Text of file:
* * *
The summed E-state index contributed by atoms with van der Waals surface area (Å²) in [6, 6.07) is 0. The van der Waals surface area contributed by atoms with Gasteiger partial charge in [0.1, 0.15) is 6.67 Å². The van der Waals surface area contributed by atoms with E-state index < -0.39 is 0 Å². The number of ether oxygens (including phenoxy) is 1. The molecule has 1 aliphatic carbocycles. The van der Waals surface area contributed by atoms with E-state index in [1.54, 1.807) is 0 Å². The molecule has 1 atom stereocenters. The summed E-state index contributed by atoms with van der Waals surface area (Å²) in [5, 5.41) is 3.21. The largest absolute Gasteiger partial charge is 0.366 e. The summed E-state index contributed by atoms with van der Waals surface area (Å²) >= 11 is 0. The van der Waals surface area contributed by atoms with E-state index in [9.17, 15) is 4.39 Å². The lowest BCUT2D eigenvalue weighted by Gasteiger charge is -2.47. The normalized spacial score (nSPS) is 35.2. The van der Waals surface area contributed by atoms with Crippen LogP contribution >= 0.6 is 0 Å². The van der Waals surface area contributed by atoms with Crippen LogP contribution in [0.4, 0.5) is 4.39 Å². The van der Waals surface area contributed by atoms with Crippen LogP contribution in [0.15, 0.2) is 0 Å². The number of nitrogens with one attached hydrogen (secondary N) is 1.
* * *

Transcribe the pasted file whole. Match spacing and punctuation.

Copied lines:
The summed E-state index contributed by atoms with van der Waals surface area (Å²) in [6, 6.07) is 0. The van der Waals surface area contributed by atoms with Gasteiger partial charge in [0.1, 0.15) is 6.67 Å². The van der Waals surface area contributed by atoms with E-state index < -0.39 is 0 Å². The number of ether oxygens (including phenoxy) is 1. The molecule has 1 aliphatic carbocycles. The van der Waals surface area contributed by atoms with E-state index in [1.54, 1.807) is 0 Å². The molecule has 1 atom stereocenters. The summed E-state index contributed by atoms with van der Waals surface area (Å²) in [5, 5.41) is 3.21. The largest absolute Gasteiger partial charge is 0.366 e. The summed E-state index contributed by atoms with van der Waals surface area (Å²) >= 11 is 0. The van der Waals surface area contributed by atoms with E-state index in [9.17, 15) is 4.39 Å². The lowest BCUT2D eigenvalue weighted by Gasteiger charge is -2.47. The normalized spacial score (nSPS) is 35.2. The van der Waals surface area contributed by atoms with Crippen LogP contribution >= 0.6 is 0 Å². The van der Waals surface area contributed by atoms with Crippen LogP contribution in [0.4, 0.5) is 4.39 Å². The van der Waals surface area contributed by atoms with Crippen LogP contribution in [0.15, 0.2) is 0 Å². The number of nitrogens with one attached hydrogen (secondary N) is 1.